Introduction

Welcome

Welcome to the SQL for Python Programmers tutorial!

This tutorial is designed to help Python programmers (of any level of experience) who have little or no knowledge of relational databases and SQL.

If you are a database administrator or an SQL expert, you may find some tricks for how to use SQL within Python, but if you are looking for material on advanced SQL, this is probably not the place to find it.

Why Learn SQL?

It is perfectly possible to use a relational database in your Python programs without learning any SQL at all. There are several excellent Object Relational Mapper (ORM) libraries that will auto-generate and execute SQL for you from pure Python code.

However, a modern relational database is an extremely powerful tool and, if you want to use it to its full capability, you'll need to learn its language: SQL

A good analogy is Javascript. It's perfectly possible to write web applications without learning any Javascript at all. Again, there are libraries that will handle things for you. But if you want to take full advantage of a modern browser, you really need to learn the languages it uses: HTML5, Javascript and CSS.

Even if you mostly continue to use an ORM, a knowledge of what it's doing for you can be invaluable if you ever want to intervene and do things slightly differently.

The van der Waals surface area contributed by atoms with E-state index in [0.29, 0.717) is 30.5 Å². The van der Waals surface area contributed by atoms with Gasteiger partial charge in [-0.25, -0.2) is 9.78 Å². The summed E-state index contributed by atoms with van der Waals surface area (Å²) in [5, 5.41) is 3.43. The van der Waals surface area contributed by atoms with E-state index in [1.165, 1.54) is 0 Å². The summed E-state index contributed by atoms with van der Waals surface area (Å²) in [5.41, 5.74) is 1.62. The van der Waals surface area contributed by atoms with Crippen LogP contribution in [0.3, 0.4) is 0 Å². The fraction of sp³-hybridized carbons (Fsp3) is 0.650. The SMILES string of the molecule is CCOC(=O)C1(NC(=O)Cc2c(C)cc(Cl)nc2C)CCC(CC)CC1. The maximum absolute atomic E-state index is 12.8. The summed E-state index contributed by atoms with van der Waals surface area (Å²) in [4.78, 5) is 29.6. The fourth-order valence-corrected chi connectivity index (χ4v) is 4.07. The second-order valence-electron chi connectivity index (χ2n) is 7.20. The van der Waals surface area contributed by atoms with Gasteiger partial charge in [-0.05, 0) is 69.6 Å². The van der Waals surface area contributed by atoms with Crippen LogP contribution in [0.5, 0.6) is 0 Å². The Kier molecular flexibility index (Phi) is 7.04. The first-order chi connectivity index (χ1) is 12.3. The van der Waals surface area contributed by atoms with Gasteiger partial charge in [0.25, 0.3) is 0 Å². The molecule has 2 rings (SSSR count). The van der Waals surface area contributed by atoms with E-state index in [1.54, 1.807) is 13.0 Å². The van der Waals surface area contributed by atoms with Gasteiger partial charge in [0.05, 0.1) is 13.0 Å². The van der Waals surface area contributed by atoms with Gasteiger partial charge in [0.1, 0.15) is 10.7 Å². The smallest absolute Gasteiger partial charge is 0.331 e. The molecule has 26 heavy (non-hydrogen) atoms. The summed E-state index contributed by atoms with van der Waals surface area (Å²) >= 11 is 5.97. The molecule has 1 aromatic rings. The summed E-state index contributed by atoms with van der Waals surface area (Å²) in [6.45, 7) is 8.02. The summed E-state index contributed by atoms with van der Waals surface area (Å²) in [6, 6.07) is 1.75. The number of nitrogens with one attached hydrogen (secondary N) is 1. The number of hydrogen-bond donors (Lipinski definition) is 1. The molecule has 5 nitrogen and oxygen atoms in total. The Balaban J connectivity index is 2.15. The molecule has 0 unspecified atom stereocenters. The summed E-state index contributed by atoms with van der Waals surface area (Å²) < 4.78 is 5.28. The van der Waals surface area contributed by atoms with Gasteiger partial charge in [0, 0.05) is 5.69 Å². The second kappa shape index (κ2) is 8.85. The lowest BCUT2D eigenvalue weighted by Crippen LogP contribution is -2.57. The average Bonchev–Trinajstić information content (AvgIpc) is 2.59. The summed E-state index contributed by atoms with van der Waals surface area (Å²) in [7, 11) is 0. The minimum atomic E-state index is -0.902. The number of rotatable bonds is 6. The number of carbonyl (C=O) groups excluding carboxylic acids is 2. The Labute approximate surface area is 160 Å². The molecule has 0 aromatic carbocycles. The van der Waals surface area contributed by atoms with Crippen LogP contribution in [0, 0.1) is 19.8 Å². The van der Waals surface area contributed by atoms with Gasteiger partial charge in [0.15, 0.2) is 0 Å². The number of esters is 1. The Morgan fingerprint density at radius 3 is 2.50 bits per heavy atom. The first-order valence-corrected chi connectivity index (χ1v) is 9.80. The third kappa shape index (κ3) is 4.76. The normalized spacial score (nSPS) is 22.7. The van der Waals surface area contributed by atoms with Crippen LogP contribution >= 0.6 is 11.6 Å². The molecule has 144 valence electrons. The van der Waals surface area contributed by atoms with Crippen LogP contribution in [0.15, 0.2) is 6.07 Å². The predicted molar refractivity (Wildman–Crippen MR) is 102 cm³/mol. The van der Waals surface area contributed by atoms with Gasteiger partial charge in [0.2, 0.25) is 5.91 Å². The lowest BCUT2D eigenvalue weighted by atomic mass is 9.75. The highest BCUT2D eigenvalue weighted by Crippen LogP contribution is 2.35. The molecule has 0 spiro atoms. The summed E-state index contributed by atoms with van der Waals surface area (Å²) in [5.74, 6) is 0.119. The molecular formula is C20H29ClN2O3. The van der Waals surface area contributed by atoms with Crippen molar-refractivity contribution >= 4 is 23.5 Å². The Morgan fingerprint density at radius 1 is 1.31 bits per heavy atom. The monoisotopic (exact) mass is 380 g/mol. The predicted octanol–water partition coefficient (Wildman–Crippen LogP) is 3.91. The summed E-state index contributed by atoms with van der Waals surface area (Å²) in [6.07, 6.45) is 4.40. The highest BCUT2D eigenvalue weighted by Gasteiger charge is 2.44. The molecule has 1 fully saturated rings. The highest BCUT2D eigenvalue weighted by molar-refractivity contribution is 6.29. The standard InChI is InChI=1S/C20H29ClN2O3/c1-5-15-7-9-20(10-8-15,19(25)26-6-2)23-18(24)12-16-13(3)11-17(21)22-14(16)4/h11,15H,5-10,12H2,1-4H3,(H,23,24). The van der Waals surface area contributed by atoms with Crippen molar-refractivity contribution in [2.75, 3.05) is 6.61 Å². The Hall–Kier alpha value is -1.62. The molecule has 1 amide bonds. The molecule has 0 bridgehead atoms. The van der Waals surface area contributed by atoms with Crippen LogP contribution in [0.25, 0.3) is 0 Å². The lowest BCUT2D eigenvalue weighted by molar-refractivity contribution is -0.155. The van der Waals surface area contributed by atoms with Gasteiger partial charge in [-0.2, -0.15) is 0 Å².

There are also situations where using SQL is far more efficient than Python. If your database resides on a server and your Python code executes on a different machine, any data you want to process has to be sent across some kind of network connection. Any filtering or aggregation that's needed is far better executed on the database server so that only the required data is sent across the network. If your process is to extract some data, manipulate it in some way and send it straight back to the database for persistence, that will almost always be more efficient if you issue SQL statements to the database server than bringing the data across the network and sending the results back again.

Knowledge You Will Need

The tutorial assumes no knowledge of SQL at all and starts from the very basics. You will need some understanding of Python code although most of the content is suitable for Python beginners too. Where the Python code strays into more advanced concepts, there are links to the relevant documentation for you to follow.

If you choose to use your own computer to run the tutorial code (details on those options are described in the How To), you will need to be comfortable using a command line terminal.

How To Contribute

The code for this tutorial is hosted at Github with a separate repository for the Jupyter notebooks. Please feel free to report any issues that you find or to submit a pull request for any changes you would like to suggest.

About the Author

Owen Campbell is a freelance Chartered Engineer with many years' experience working mainly with finance and accounting departments of medium and large sized organisations.

He is a founding trustee of The UK Python Association and one of the PyCon UK organisers.

If you would like to hire him to work with your own organisation, use the social media links at the top of this page, the chat tool at the bottom, or this contact form to get in touch.